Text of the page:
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Getting a GRASP on Security and Privacy of Mobile Apps


INTRODUCTION:

The recent controversy surrounding the Strava fitness app has illustrated a critical security problem. Ultimately the use of a fitness app that transmits location data in a sensitive location points to a user problem. However, it’s not easy to make sure every single person is aware of and understands the security implications of the apps they use. In cases where it’s critical that security policy be implemented wholesale throughout an organization, it’s critical the mobile (and any other computing) platform be able to implement and enforce these policies. This post takes a look at a research project that GrammaTech is working on in this area to increase the security of mobile OS platforms.

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_99787307_bagram_airbase.jpgSource: BBC

GrammaTech Research

GrammaTech is well known for its static analysis tools which help software practitioners develop and deploy more secure software. Besides that, the company also has a large cyber security research division that works to improve the state-of-the art in cyber security. One of the topics that the research division works on is around making software more secure by hardening and monitoring existing applications. This blog posts highlights one particular research topic: GRASP, which aims to provide a policy-enabling framework.

What have we learned from Strava?

The conditions that lead to the Strava app exposing sensitive location data have existed for some time.  Since the popularity of mobile devices and their apps exploded in the last decade, these devices have been exposing user’s personal data knowingly or unknowingly. The inclusion of GPS into these devices has made accurate location data part of the problem. Much of the time users are willingly giving up this data as with the Strava app to track their physical activity (Strava is not the only app doing this). Use of such apps is so common it was inevitable that military personnel would be using them as well and likely not aware of the security and privacy implications. This leads to one of the most important areas of security – the users themselves. Regardless of the technology used to secure applications and data, the human element remains a weak point. 

Training in security awareness and policies goes a long way to preventing security breaches, but it’s difficult to ensure everyone is trained and more so to account for every possible situation. In the case of mobile apps such as Strava, a typical user won’t “connect the dots” on how the use of the app could be used for nefarious purposes. In addition, even if security experts know the risks and warn against them, unless there is complete compliance, a single user’s location data may be enough. In the latest controversy surrounding the Strava app, one user jogging around the perimeter of military base is enough to highlight its existence. More so when the base exists in an area of the world devoid of such technology.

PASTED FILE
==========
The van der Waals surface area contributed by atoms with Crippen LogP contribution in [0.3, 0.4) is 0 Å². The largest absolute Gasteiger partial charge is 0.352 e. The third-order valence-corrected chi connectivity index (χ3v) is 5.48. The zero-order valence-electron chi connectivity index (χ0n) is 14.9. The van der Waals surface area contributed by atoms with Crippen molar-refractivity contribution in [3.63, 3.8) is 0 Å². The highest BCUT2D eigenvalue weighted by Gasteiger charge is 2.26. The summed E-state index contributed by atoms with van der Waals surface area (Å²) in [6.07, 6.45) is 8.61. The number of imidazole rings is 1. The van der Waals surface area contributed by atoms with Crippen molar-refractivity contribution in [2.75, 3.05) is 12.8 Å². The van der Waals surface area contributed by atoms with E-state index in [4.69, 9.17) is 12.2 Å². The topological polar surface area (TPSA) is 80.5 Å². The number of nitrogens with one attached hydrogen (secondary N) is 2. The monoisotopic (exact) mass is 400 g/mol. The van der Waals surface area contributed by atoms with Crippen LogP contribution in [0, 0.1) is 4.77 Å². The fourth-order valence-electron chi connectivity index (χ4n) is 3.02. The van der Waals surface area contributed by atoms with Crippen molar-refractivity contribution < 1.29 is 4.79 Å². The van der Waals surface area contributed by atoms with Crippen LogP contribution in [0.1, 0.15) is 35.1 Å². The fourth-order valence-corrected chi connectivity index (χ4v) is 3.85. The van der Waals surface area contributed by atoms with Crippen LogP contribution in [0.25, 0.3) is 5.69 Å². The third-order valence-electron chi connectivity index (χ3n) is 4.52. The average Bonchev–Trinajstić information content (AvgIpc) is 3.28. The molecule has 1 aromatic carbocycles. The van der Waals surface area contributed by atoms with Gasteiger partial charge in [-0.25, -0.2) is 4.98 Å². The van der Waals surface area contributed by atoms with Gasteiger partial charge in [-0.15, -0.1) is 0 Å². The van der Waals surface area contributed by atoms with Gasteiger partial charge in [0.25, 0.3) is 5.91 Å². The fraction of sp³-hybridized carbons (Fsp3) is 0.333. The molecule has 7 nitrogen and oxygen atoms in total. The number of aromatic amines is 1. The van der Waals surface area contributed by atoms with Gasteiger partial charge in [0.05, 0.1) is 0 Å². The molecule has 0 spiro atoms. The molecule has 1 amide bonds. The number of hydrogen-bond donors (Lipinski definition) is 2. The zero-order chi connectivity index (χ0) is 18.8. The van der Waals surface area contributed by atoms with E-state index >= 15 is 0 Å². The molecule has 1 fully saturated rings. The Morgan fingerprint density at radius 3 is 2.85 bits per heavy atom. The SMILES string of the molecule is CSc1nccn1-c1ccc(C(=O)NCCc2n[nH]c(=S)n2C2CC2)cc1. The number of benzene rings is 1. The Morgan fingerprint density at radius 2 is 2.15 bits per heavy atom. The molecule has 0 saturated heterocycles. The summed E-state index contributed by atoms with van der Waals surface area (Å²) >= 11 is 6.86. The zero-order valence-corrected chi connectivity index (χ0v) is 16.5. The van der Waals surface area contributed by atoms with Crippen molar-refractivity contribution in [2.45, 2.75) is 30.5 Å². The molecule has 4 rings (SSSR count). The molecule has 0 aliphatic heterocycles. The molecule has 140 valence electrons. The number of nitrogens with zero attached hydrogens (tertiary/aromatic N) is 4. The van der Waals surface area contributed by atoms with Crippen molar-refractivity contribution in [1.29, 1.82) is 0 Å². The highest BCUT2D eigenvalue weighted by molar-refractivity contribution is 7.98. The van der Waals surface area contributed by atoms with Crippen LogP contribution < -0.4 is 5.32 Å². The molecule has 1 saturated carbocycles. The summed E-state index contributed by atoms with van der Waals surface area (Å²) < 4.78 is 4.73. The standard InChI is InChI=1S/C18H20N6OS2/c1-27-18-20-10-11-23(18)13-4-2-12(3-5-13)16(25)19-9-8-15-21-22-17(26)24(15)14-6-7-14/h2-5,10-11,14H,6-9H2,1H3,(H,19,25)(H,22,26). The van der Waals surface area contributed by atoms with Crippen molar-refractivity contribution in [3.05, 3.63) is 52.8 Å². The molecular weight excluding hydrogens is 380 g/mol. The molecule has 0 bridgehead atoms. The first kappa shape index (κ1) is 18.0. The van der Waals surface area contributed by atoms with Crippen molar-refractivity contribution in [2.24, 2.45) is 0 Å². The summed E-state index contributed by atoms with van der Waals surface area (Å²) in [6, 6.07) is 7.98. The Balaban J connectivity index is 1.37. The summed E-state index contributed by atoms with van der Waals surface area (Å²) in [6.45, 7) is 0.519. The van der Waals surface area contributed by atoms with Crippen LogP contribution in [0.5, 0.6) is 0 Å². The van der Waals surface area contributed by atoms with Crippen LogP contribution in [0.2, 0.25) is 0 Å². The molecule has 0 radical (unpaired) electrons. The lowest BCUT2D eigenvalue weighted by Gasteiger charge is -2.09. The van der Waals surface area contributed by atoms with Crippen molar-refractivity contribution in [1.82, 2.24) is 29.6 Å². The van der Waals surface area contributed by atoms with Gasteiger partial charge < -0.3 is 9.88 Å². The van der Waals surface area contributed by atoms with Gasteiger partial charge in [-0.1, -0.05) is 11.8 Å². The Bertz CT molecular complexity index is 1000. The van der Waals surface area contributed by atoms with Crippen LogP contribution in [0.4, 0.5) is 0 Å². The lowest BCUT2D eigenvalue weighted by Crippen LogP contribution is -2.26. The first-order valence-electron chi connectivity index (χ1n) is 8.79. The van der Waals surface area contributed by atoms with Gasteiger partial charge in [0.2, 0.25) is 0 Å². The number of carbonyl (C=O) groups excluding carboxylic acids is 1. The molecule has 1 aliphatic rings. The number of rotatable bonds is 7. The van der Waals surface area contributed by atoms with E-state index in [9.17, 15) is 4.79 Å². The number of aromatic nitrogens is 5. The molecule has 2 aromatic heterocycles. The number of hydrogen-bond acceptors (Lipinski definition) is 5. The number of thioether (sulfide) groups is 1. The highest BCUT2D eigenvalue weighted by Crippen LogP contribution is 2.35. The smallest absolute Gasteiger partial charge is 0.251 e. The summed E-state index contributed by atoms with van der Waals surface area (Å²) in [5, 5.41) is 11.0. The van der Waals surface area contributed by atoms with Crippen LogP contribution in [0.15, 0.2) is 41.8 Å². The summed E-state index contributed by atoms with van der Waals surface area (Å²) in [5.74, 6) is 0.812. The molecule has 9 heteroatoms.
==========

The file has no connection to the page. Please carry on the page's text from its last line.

There are some technology solutions that can help with these situations, including ensuring that security policies are implemented and enforced regardless of user compliance. The OS and application platforms can make sure, for example, that location data cannot be transmitted from the device. Even if the user opts-in to social media or tracking applications, the platform itself can ensure no location data is shared.  However, the specific policy that you are trying to enforce may not be built-into the platform or the application is a third-party application over which you have no control. This is exactly the area in which GrammaTech performs research: automatically securing a runtime platform and taking control of security policy for existing applications. This is something that is of importance not just in mobile environments, but is of interest in IoT and IT as well.

GRASP - Policy Enforcement Framework

Corporations, government organizations, and even app store administrators need a way to control security policies for the applications they host/support. Using a combination of static analysis, rewriting applications, and injected run time instrumentation to detect security vulnerabilities and policy violations, GRASP is a platform that enforces security policies at runtime.

How would this kind of run time policy enforcement help with something like the controversy associated with an app like Strava? A security policy preventing the sharing or use of location data can be enforced at the corporate, app store level, or even app level, en masse and regardless of individual settings. For general public use it might be overbearing, but for security-sensitive organizations and businesses it’s a realistic approach.

GRASP leverages GrammaTech's experience with binary static analysis and its cyber hardening capability to initially target mobile platforms. The aim is to eventually productize this capability as a generalized tool that can inject new security policy enforcement mechanisms into arbitrary mobile, IoT, IT or other application code. GRASP is but one of the projects that GrammaTech is working on to develop new cyber security capabilities and give administrators the ability to keep their infrastructure secure.

Conclusion

The capabilities of today’s advanced platforms are ever growing and new security vulnerabilities are found at a regular basis. Sometimes (as in the case of Strava) these are user-induced, other times, as in the case of the recent Spectre and Meltdown vulnerabilities, they are closer to the hardware. In both cases, new approaches to cyber security are required and GrammaTech Research continues to break new ground.